Don't get me wrong. I love that Bill Gates is identifying education as a key issue to focus on. I love that he is taking an interest in improving education. I am not questioning his motives. Just his methods.
What I hate is that his approach is the same know-it-all attitude that many take towards education and education research. It's the old "I turned out okay, and I know what worked for me, therefore I am an expert on education" approach.
Good ol' Uncle Bill knows all there is to know about education reform
Which would be bad enough if he were just Uncle Bill, telling-it-how-it-is from his comfy chair at a holiday party. But instead, he is using his name to garner authority on a subject he knows little about.
#2 His ENTIRE research program is explicitly based upon students' scores on standardized tests
The following is taken from a recent report by Gates' MET project:
THE THREE PREMISES OF THE MET PROJECTNB: "Achievement gains" are edu-jargon for increases in standardized test scores. There are so many problems with this, I don't know where to begin. For one, there is the obvious: these standardized tests DO NOT MEASURE what students are learning. But a more important issue to me is that: THESE TESTS DO HARM TO STUDENTS. And I'm not talking just about "they get stressed when they take tests." I'm also talking about the WEEKS of instructional time lost to testing throughout the school year, and the MONTHS of instructional time lost to test-preparation throughout the school year. I'm talking about the science classes, the history classes, the art classes, which ARE NOT TAUGHT so that reading and math test scores can improve.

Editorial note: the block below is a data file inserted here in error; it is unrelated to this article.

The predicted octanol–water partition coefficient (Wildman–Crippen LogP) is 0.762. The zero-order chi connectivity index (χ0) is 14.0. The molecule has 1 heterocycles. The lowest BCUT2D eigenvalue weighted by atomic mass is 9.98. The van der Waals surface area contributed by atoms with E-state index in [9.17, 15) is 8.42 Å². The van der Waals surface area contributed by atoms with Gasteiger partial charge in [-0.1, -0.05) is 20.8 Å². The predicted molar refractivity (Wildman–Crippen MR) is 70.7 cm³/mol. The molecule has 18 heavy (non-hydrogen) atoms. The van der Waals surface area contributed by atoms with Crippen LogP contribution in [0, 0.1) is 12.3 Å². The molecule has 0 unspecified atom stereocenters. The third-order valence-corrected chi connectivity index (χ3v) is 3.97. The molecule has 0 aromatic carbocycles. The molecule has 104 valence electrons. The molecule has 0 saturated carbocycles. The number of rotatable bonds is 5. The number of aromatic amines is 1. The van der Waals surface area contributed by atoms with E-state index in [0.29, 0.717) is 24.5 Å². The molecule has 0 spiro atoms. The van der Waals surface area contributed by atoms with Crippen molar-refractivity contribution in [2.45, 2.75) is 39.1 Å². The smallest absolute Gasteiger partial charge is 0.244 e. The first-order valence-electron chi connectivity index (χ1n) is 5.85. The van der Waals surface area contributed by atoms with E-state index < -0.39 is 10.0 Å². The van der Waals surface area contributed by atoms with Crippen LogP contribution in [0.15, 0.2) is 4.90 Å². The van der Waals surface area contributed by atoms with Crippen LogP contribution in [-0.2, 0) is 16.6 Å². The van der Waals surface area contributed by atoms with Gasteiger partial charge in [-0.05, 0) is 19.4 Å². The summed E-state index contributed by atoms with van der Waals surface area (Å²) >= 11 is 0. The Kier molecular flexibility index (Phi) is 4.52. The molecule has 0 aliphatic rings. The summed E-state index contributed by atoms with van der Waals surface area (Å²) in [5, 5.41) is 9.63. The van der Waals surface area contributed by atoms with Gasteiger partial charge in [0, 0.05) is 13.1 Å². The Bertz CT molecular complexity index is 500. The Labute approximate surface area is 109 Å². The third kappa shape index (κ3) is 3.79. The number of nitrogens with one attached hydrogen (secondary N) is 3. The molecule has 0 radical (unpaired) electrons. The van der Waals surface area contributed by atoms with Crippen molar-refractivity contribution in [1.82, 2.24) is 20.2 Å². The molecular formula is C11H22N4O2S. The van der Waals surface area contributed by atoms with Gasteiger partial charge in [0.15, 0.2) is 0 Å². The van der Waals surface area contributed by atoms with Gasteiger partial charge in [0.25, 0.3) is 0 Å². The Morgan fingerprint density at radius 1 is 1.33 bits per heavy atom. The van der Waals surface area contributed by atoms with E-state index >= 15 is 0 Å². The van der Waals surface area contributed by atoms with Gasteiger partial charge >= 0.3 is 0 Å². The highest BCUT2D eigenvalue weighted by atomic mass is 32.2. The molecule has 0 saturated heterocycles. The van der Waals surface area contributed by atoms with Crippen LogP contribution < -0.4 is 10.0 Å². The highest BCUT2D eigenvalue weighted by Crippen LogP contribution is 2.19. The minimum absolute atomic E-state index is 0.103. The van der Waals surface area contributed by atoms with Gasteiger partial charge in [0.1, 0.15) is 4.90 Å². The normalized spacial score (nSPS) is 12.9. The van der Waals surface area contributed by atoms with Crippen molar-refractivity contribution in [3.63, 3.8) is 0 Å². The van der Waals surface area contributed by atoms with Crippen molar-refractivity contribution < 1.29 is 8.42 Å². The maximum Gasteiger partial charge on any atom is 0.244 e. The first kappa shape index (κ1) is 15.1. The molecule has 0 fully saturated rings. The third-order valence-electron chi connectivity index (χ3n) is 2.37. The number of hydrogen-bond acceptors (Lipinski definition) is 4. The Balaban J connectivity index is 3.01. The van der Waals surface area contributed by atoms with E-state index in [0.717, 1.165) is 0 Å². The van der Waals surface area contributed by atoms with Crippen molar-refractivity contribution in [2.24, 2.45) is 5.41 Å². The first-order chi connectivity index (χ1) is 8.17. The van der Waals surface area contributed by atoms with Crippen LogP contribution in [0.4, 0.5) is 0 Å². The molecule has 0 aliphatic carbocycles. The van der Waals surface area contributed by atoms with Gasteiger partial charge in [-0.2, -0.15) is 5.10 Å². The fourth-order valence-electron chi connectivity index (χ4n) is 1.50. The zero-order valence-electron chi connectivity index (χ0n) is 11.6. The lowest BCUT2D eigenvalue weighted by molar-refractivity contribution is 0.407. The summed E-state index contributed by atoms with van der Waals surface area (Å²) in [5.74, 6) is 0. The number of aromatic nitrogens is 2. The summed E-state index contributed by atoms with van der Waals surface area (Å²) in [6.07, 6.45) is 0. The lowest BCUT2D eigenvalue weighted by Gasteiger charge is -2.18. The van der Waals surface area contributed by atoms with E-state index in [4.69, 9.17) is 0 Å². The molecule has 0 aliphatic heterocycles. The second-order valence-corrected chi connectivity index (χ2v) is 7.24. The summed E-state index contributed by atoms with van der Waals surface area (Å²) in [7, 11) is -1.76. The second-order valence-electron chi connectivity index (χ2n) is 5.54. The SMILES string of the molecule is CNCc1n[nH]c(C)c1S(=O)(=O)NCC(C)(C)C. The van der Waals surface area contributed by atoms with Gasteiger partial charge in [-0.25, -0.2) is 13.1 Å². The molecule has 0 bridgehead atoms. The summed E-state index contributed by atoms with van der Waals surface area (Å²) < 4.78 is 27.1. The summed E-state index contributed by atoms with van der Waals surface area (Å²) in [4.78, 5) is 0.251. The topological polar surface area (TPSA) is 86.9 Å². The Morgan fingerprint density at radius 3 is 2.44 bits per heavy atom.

The MET project is based on three simple premises:
- First, whenever feasible, a teacher’s evaluation should include his or her students’ achievement gains.
- Second, any additional components of the evaluation (e.g., classroom observations, student feedback) should be demonstrably related to student achievement gains
- Third, the measure should include feedback on specific aspects of a teacher’s practice to support teacher growth and development.
As a science educator, I am most concerned about how the tests distort students' views on what it means to learn and to do science. The students take away such distortions from this test-crazed school culture when it is working as it is supposed to. That means under Gates' ideal conditions, students' conceptions of science (and who knows what else!) will be destroyed, or at least distorted beyond recognition. I have seen this first hand in my time in the classroom as an instructor, and as a researcher.
#3 Gates is jumping right from making assumptions to making recommendations
It's one thing to do descriptive statistics. It's another to make causal claims. But causal claims must be substantiated BEFORE making recommendations. And the research that's already been done must be addressed first.
Yet somehow, Gates decided that he can simply dismiss all the research that shows the positive correlation between small class sizes and student learning (one of the most robust findings in educational research). His recommendation: INCREASE class sizes, so we can force teachers to do more for less, and with less resources to help them do it.
Again, if this were just Uncle Bill ranting at a party it would be one thing. But this is a person who is determining the future of the educational system with billions of dollars of investment in harmful and misguided policies and their proliferation.
#4 He wants traffic cameras in the classroom...
...except instead of being used to issue speeding tickets, they will be used to punish teachers. Big brother, anyone? What a great way to encourage teachers to enter into the profession and stay there (which, by the way, is really the key issue, if you ask Uncle Luke). And by "great" I mean "idiotic."
Gates knows when you've been boring, Gates knows when you've been late...
Gates knows when kids are snoring, so give them tests for testing's sake!